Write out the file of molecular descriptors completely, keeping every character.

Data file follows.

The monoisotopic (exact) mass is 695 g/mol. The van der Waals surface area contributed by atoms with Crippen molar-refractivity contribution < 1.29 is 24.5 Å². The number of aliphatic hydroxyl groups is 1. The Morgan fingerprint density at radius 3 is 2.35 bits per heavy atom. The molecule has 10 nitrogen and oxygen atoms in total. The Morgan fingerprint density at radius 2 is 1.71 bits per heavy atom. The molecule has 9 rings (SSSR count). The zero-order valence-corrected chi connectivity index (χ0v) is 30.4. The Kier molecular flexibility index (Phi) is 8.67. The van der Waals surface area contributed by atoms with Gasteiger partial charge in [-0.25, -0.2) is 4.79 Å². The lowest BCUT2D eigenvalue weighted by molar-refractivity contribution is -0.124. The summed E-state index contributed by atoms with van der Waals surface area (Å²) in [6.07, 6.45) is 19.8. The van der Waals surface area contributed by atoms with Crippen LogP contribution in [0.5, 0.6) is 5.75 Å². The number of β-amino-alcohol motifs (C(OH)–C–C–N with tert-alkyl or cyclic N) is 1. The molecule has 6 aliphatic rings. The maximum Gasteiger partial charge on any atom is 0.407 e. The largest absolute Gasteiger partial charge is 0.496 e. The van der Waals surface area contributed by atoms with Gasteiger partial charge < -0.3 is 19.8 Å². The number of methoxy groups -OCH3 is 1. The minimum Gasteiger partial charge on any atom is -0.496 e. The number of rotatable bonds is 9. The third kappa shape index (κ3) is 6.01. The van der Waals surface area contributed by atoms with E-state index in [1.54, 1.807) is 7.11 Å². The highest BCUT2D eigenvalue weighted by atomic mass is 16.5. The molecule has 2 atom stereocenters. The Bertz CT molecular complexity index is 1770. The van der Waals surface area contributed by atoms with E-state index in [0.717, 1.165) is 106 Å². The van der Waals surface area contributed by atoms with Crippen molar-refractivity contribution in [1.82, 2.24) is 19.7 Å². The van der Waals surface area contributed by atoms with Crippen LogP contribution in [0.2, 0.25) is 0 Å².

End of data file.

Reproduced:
The monoisotopic (exact) mass is 695 g/mol. The van der Waals surface area contributed by atoms with Crippen molar-refractivity contribution < 1.29 is 24.5 Å². The number of aliphatic hydroxyl groups is 1. The Morgan fingerprint density at radius 3 is 2.35 bits per heavy atom. The molecule has 10 nitrogen and oxygen atoms in total. The Morgan fingerprint density at radius 2 is 1.71 bits per heavy atom. The molecule has 9 rings (SSSR count). The zero-order valence-corrected chi connectivity index (χ0v) is 30.4. The Kier molecular flexibility index (Phi) is 8.67. The van der Waals surface area contributed by atoms with Gasteiger partial charge in [-0.25, -0.2) is 4.79 Å². The lowest BCUT2D eigenvalue weighted by molar-refractivity contribution is -0.124. The summed E-state index contributed by atoms with van der Waals surface area (Å²) in [6.07, 6.45) is 19.8. The van der Waals surface area contributed by atoms with Crippen LogP contribution in [0.5, 0.6) is 5.75 Å². The number of β-amino-alcohol motifs (C(OH)–C–C–N with tert-alkyl or cyclic N) is 1. The molecule has 6 aliphatic rings. The maximum Gasteiger partial charge on any atom is 0.407 e. The largest absolute Gasteiger partial charge is 0.496 e. The van der Waals surface area contributed by atoms with Gasteiger partial charge < -0.3 is 19.8 Å². The number of methoxy groups -OCH3 is 1. The minimum Gasteiger partial charge on any atom is -0.496 e. The number of rotatable bonds is 9. The third kappa shape index (κ3) is 6.01. The van der Waals surface area contributed by atoms with E-state index in [1.54, 1.807) is 7.11 Å². The highest BCUT2D eigenvalue weighted by atomic mass is 16.5. The molecule has 2 atom stereocenters. The Bertz CT molecular complexity index is 1770. The van der Waals surface area contributed by atoms with E-state index in [0.717, 1.165) is 106 Å². The van der Waals surface area contributed by atoms with Crippen molar-refractivity contribution in [1.82, 2.24) is 19.7 Å². The van der Waals surface area contributed by atoms with Crippen LogP contribution in [0.2, 0.25) is 0 Å².